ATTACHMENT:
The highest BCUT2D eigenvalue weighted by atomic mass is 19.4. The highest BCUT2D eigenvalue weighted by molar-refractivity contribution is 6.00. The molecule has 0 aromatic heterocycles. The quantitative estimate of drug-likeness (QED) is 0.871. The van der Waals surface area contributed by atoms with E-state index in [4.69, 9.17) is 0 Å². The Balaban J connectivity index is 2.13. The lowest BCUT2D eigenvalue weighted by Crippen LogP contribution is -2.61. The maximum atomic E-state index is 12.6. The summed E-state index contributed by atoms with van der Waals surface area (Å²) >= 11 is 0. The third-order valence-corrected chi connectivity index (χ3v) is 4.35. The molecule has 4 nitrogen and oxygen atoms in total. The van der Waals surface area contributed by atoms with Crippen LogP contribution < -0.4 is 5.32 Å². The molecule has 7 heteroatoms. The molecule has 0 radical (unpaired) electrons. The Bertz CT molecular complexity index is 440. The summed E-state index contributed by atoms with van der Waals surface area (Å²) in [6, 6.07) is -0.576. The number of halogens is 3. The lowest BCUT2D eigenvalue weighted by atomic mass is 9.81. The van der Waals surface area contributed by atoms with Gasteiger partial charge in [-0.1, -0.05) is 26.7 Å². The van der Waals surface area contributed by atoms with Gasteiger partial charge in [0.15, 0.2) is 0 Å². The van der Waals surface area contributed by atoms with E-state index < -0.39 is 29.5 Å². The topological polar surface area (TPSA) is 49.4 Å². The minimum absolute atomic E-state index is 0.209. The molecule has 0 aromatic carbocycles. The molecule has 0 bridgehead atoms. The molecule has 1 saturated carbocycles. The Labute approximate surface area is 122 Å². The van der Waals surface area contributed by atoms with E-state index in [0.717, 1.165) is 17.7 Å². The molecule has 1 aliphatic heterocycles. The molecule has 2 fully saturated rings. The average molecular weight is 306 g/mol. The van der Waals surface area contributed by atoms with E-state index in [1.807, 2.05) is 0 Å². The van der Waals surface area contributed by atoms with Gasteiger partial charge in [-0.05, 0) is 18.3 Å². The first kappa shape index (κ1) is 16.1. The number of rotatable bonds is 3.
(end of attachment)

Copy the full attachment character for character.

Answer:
The highest BCUT2D eigenvalue weighted by atomic mass is 19.4. The highest BCUT2D eigenvalue weighted by molar-refractivity contribution is 6.00. The molecule has 0 aromatic heterocycles. The quantitative estimate of drug-likeness (QED) is 0.871. The van der Waals surface area contributed by atoms with E-state index in [4.69, 9.17) is 0 Å². The Balaban J connectivity index is 2.13. The lowest BCUT2D eigenvalue weighted by Crippen LogP contribution is -2.61. The maximum atomic E-state index is 12.6. The summed E-state index contributed by atoms with van der Waals surface area (Å²) >= 11 is 0. The third-order valence-corrected chi connectivity index (χ3v) is 4.35. The molecule has 4 nitrogen and oxygen atoms in total. The van der Waals surface area contributed by atoms with Crippen LogP contribution < -0.4 is 5.32 Å². The molecule has 7 heteroatoms. The molecule has 0 radical (unpaired) electrons. The Bertz CT molecular complexity index is 440. The summed E-state index contributed by atoms with van der Waals surface area (Å²) in [6, 6.07) is -0.576. The number of halogens is 3. The lowest BCUT2D eigenvalue weighted by atomic mass is 9.81. The van der Waals surface area contributed by atoms with Gasteiger partial charge in [-0.1, -0.05) is 26.7 Å². The van der Waals surface area contributed by atoms with Gasteiger partial charge in [0.15, 0.2) is 0 Å². The van der Waals surface area contributed by atoms with E-state index < -0.39 is 29.5 Å². The topological polar surface area (TPSA) is 49.4 Å². The minimum absolute atomic E-state index is 0.209. The molecule has 0 aromatic carbocycles. The molecule has 0 bridgehead atoms. The molecule has 1 saturated carbocycles. The Labute approximate surface area is 122 Å². The van der Waals surface area contributed by atoms with E-state index in [0.717, 1.165) is 17.7 Å². The molecule has 1 aliphatic heterocycles. The molecule has 2 fully saturated rings. The average molecular weight is 306 g/mol. The van der Waals surface area contributed by atoms with E-state index in [1.807, 2.05) is 0 Å². The van der Waals surface area contributed by atoms with Gasteiger partial charge in [-0.05, 0) is 18.3 Å². The first kappa shape index (κ1) is 16.1. The number of rotatable bonds is 3.